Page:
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In this novel of family and redemption, a mother struggles to save her eighteen-year-old daughter from the devastating consequences of mental illness by forcing her to deal with her bipolar disorder. Acclaimed author Bebe Moore Campbell draws on her own powerful emotions and African-American roots to create her finest work to date.
Trina suffers from bipolar disorder, making her paranoid, wild, and violent. Watching her child turn into a bizarre stranger, Keri searches for assistance through normal channels. She quickly learns that a seventy-two hour hold is the only help you can get when an adult child starts to spiral out of control. After three days, Trina can sign herself out of any program.
Fed up with the bureaucracy of the mental health community and determined to save her daughter by any means necessary, Keri signs on for an illegal intervention. The Program is a group of radicals who eschew the psychiatric system and model themselves after the Underground Railroad. When Keri puts her daughter’s fate in their hands, she begins a journey that has her calling on the spirit of Harriet Tubman for courage. In the upheaval that follows, she is forced to confront a past that refuses to stay buried, even as she battles to secure a future for her child.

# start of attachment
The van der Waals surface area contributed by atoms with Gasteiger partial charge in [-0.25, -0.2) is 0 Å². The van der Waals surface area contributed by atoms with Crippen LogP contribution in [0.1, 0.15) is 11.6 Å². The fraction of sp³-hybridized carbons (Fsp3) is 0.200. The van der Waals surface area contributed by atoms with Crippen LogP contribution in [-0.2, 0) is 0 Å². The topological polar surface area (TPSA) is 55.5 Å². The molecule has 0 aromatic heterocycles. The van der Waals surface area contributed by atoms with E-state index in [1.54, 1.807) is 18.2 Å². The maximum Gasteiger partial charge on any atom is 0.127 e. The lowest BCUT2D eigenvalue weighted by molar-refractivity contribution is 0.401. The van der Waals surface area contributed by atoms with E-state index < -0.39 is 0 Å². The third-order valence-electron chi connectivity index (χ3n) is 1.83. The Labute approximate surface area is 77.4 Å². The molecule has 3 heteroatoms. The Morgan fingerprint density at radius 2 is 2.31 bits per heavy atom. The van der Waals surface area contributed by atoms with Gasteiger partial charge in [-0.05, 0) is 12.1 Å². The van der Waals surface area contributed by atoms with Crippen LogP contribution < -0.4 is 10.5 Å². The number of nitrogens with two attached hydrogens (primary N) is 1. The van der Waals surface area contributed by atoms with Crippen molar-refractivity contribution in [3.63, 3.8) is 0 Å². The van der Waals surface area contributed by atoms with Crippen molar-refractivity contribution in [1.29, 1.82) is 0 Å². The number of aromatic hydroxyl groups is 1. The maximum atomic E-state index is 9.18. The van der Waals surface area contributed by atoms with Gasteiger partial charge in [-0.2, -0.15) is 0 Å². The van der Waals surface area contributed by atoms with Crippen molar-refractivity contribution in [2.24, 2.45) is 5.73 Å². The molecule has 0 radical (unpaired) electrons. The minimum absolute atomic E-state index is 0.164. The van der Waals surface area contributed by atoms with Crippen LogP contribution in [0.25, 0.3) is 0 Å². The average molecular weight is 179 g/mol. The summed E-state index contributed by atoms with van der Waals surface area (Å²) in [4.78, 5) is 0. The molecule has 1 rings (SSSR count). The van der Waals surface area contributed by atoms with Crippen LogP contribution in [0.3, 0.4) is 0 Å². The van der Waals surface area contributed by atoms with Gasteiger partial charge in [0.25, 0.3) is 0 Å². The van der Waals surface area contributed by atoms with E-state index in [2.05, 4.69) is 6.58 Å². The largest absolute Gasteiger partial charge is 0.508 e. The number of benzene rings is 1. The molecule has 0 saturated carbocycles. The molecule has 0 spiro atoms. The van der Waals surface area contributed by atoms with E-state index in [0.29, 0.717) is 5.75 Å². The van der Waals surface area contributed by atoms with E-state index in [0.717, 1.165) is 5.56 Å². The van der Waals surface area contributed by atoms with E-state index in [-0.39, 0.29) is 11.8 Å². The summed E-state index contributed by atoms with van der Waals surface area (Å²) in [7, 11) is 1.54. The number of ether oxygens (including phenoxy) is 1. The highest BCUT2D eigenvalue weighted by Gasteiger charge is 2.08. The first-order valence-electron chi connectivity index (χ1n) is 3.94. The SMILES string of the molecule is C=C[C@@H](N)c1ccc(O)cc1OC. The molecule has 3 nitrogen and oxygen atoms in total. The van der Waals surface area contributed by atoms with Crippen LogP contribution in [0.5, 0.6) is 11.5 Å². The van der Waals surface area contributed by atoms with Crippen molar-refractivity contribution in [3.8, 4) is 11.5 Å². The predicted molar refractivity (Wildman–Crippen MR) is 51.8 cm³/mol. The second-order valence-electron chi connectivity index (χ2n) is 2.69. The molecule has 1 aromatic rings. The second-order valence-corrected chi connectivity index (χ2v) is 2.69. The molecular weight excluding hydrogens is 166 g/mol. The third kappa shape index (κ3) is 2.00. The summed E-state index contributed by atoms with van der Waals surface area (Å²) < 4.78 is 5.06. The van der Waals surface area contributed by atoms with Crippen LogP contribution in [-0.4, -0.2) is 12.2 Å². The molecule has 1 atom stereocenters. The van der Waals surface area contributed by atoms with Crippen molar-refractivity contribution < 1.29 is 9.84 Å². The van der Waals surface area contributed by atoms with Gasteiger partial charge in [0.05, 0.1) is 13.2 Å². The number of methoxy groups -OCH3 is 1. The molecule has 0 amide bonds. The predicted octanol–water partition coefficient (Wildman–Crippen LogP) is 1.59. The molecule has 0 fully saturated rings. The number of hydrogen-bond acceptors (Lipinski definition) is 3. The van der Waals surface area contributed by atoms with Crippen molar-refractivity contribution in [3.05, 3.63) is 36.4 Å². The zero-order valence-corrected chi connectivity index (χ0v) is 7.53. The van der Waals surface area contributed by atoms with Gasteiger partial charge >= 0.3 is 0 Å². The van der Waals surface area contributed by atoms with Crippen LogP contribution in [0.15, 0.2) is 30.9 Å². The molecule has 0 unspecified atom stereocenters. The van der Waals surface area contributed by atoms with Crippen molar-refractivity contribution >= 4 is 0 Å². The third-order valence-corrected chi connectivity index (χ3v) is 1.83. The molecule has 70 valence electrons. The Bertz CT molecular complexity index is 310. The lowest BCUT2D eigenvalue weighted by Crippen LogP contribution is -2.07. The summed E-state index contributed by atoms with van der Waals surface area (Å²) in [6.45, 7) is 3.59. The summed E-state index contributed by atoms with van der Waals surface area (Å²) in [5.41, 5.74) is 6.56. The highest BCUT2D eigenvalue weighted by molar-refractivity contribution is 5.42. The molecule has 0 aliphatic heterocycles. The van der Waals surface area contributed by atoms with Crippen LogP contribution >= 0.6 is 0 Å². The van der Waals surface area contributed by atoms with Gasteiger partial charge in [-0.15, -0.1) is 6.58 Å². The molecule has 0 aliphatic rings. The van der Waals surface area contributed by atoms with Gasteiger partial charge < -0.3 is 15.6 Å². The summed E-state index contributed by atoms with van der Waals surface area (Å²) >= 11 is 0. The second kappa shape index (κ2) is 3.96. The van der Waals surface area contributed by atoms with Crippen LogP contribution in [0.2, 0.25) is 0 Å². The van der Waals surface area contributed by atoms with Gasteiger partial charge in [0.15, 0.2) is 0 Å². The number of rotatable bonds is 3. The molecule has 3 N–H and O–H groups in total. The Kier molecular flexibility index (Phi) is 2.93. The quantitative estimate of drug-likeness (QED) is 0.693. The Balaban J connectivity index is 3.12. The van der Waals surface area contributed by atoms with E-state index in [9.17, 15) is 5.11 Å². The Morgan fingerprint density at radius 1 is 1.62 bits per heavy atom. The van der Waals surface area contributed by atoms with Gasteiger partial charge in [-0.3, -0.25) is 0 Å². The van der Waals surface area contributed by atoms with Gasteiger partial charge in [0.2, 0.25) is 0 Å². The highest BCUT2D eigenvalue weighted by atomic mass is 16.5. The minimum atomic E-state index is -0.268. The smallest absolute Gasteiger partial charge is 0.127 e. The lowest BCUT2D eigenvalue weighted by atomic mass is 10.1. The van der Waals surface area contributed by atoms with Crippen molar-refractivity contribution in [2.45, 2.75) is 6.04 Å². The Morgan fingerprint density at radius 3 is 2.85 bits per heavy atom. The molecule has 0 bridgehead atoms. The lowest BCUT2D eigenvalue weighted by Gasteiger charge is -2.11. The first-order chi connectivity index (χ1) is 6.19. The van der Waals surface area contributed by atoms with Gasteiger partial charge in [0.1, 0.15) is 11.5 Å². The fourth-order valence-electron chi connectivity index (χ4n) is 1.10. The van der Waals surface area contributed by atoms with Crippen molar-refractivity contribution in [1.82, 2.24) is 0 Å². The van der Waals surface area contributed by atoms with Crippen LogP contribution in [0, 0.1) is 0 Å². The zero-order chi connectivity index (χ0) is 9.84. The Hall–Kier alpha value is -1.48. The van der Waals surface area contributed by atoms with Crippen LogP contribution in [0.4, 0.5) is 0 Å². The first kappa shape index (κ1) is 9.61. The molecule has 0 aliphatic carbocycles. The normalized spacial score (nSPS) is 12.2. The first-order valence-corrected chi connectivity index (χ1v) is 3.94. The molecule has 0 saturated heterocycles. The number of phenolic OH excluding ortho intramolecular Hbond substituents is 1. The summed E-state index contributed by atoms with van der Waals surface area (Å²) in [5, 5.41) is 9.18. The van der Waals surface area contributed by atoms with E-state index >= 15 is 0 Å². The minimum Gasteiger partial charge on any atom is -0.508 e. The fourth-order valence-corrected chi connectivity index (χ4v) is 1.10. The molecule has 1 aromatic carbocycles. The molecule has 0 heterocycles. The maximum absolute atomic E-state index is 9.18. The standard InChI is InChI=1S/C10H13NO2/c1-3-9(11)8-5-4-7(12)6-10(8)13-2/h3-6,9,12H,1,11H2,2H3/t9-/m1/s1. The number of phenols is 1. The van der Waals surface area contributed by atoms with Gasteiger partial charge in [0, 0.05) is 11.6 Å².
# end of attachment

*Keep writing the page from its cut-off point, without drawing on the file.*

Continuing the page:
“Campbell deftly weaves . . . a rich and compelling tapestry that illustrates the tension between a woman's love for her child and her own need to have a fulfilling life.” —Library Journal
“Bebe Moore Campbell shatters our abstract notions about mental illness. . . . [She] is a writer at the top of her form as a storyteller, culture keeper and astute social critic.” —Los Angeles Times
“A tightly woven, well-written story about mothers and daughters, highs and lows, ex-husbands and boyfriends, and how a ‘perfect’ life can be completely altered by something entirely beyond our control. . . . Universally touching.” —San Francisco Chronicle
“Stark, incisive and often harrowing, 72 Hour Hold wrenches open the closet door behind which mental illness has been hidden in communities of color. It’s no small task, but Campbell handles it with characteristic verve and aplomb.” –The Baltimore Sun
“I am grateful for Bebe Moore Campbell. . . . Campbell fearlessly unveils the pain of loss and the ecstasy of love. Add to that courage, and the graceful ability to write very, very well.” –Maya Angelou